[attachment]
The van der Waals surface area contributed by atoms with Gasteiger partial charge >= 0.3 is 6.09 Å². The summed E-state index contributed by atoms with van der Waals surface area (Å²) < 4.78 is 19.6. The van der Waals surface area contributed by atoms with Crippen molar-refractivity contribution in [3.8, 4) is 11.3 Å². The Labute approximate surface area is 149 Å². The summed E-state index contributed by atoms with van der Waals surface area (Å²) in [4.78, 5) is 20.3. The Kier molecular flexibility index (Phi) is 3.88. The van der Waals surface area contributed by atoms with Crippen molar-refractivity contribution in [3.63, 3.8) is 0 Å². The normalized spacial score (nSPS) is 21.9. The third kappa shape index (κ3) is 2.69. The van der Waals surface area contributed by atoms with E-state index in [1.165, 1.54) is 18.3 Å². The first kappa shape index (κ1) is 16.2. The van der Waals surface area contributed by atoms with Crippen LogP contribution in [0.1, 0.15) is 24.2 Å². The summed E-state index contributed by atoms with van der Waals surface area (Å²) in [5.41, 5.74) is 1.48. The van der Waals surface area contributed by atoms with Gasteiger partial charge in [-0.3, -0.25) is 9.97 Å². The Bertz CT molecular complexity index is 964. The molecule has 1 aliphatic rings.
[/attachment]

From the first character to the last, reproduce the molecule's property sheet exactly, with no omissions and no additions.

The van der Waals surface area contributed by atoms with Gasteiger partial charge >= 0.3 is 6.09 Å². The summed E-state index contributed by atoms with van der Waals surface area (Å²) < 4.78 is 19.6. The van der Waals surface area contributed by atoms with Crippen molar-refractivity contribution in [3.8, 4) is 11.3 Å². The Labute approximate surface area is 149 Å². The summed E-state index contributed by atoms with van der Waals surface area (Å²) in [4.78, 5) is 20.3. The Kier molecular flexibility index (Phi) is 3.88. The van der Waals surface area contributed by atoms with Crippen molar-refractivity contribution in [3.63, 3.8) is 0 Å². The normalized spacial score (nSPS) is 21.9. The third kappa shape index (κ3) is 2.69. The van der Waals surface area contributed by atoms with E-state index in [1.165, 1.54) is 18.3 Å². The first kappa shape index (κ1) is 16.2. The van der Waals surface area contributed by atoms with Crippen LogP contribution in [0.1, 0.15) is 24.2 Å². The summed E-state index contributed by atoms with van der Waals surface area (Å²) in [5.41, 5.74) is 1.48. The van der Waals surface area contributed by atoms with Gasteiger partial charge in [-0.3, -0.25) is 9.97 Å². The Bertz CT molecular complexity index is 964. The molecule has 1 aliphatic rings.